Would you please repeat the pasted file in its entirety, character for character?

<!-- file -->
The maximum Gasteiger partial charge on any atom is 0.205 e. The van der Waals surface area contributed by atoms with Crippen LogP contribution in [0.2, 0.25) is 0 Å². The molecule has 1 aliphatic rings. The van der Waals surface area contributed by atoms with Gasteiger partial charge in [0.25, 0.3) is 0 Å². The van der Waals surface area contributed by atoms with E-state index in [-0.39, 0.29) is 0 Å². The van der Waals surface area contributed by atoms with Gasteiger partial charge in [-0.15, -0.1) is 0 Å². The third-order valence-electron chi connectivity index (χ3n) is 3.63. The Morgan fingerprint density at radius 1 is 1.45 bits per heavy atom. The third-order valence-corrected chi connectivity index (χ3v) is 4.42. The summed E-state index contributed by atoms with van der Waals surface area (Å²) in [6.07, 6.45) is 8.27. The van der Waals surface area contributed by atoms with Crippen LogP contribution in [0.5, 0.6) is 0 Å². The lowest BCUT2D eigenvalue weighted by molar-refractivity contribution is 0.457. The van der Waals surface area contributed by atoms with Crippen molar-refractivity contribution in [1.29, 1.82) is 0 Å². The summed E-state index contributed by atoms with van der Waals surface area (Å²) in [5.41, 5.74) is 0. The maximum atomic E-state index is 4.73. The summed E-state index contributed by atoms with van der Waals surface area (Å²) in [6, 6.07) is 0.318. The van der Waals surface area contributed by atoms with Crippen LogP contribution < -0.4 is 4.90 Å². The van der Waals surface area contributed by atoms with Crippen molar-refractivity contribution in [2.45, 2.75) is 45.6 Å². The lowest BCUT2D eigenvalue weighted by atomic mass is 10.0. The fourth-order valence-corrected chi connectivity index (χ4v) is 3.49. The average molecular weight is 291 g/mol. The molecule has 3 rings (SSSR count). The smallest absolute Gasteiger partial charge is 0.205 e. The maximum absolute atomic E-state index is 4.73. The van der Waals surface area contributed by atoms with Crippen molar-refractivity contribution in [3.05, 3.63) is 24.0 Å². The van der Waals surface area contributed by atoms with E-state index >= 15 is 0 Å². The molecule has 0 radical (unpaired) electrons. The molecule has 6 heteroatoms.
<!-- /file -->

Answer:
The maximum Gasteiger partial charge on any atom is 0.205 e. The van der Waals surface area contributed by atoms with Crippen LogP contribution in [0.2, 0.25) is 0 Å². The molecule has 1 aliphatic rings. The van der Waals surface area contributed by atoms with Gasteiger partial charge in [0.25, 0.3) is 0 Å². The van der Waals surface area contributed by atoms with E-state index in [-0.39, 0.29) is 0 Å². The van der Waals surface area contributed by atoms with Gasteiger partial charge in [-0.15, -0.1) is 0 Å². The third-order valence-electron chi connectivity index (χ3n) is 3.63. The Morgan fingerprint density at radius 1 is 1.45 bits per heavy atom. The third-order valence-corrected chi connectivity index (χ3v) is 4.42. The summed E-state index contributed by atoms with van der Waals surface area (Å²) in [6.07, 6.45) is 8.27. The van der Waals surface area contributed by atoms with Crippen LogP contribution in [0.5, 0.6) is 0 Å². The lowest BCUT2D eigenvalue weighted by molar-refractivity contribution is 0.457. The van der Waals surface area contributed by atoms with Crippen molar-refractivity contribution in [1.29, 1.82) is 0 Å². The summed E-state index contributed by atoms with van der Waals surface area (Å²) in [5.41, 5.74) is 0. The maximum atomic E-state index is 4.73. The summed E-state index contributed by atoms with van der Waals surface area (Å²) in [6, 6.07) is 0.318. The van der Waals surface area contributed by atoms with Crippen LogP contribution < -0.4 is 4.90 Å². The van der Waals surface area contributed by atoms with Crippen molar-refractivity contribution in [2.45, 2.75) is 45.6 Å². The lowest BCUT2D eigenvalue weighted by atomic mass is 10.0. The fourth-order valence-corrected chi connectivity index (χ4v) is 3.49. The average molecular weight is 291 g/mol. The molecule has 3 rings (SSSR count). The smallest absolute Gasteiger partial charge is 0.205 e. The maximum absolute atomic E-state index is 4.73. The van der Waals surface area contributed by atoms with Crippen molar-refractivity contribution in [3.05, 3.63) is 24.0 Å². The van der Waals surface area contributed by atoms with E-state index >= 15 is 0 Å². The molecule has 0 radical (unpaired) electrons. The molecule has 6 heteroatoms.